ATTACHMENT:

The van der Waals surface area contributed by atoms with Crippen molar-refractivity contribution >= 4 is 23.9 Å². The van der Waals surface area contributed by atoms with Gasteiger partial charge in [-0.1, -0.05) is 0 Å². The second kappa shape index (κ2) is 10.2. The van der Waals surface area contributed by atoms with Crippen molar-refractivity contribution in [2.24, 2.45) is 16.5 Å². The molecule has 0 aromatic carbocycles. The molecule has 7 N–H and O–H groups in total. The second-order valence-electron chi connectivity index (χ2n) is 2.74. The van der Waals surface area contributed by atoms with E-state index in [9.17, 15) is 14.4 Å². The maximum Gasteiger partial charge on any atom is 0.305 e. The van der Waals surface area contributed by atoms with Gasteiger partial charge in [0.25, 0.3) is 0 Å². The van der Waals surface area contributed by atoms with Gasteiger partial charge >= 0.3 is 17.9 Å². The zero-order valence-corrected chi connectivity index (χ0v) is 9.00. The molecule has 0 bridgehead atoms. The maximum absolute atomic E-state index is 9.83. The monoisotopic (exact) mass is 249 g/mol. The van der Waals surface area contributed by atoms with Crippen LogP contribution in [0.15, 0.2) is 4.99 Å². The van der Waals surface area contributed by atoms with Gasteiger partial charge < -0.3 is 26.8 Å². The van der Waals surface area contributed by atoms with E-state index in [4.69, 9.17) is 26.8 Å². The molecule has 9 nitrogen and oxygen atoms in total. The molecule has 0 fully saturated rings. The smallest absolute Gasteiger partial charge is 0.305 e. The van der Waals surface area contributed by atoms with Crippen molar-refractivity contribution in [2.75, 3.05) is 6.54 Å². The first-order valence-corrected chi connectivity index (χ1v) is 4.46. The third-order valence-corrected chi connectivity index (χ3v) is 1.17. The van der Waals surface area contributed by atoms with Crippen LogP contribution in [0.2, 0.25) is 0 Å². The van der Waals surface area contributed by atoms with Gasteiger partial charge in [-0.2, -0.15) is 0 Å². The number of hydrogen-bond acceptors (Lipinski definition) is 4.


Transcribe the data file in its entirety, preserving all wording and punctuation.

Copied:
The van der Waals surface area contributed by atoms with Crippen molar-refractivity contribution >= 4 is 23.9 Å². The van der Waals surface area contributed by atoms with Gasteiger partial charge in [-0.1, -0.05) is 0 Å². The second kappa shape index (κ2) is 10.2. The van der Waals surface area contributed by atoms with Crippen molar-refractivity contribution in [2.24, 2.45) is 16.5 Å². The molecule has 0 aromatic carbocycles. The molecule has 7 N–H and O–H groups in total. The second-order valence-electron chi connectivity index (χ2n) is 2.74. The van der Waals surface area contributed by atoms with E-state index in [9.17, 15) is 14.4 Å². The maximum Gasteiger partial charge on any atom is 0.305 e. The van der Waals surface area contributed by atoms with Gasteiger partial charge in [0.25, 0.3) is 0 Å². The van der Waals surface area contributed by atoms with Gasteiger partial charge >= 0.3 is 17.9 Å². The zero-order valence-corrected chi connectivity index (χ0v) is 9.00. The molecule has 0 bridgehead atoms. The maximum absolute atomic E-state index is 9.83. The monoisotopic (exact) mass is 249 g/mol. The van der Waals surface area contributed by atoms with Crippen LogP contribution in [0.15, 0.2) is 4.99 Å². The van der Waals surface area contributed by atoms with Gasteiger partial charge < -0.3 is 26.8 Å². The van der Waals surface area contributed by atoms with E-state index in [4.69, 9.17) is 26.8 Å². The molecule has 9 nitrogen and oxygen atoms in total. The molecule has 0 fully saturated rings. The smallest absolute Gasteiger partial charge is 0.305 e. The van der Waals surface area contributed by atoms with Crippen molar-refractivity contribution in [2.75, 3.05) is 6.54 Å². The first-order valence-corrected chi connectivity index (χ1v) is 4.46. The third-order valence-corrected chi connectivity index (χ3v) is 1.17. The van der Waals surface area contributed by atoms with Crippen LogP contribution in [0.2, 0.25) is 0 Å². The van der Waals surface area contributed by atoms with Gasteiger partial charge in [-0.2, -0.15) is 0 Å². The number of hydrogen-bond acceptors (Lipinski definition) is 4.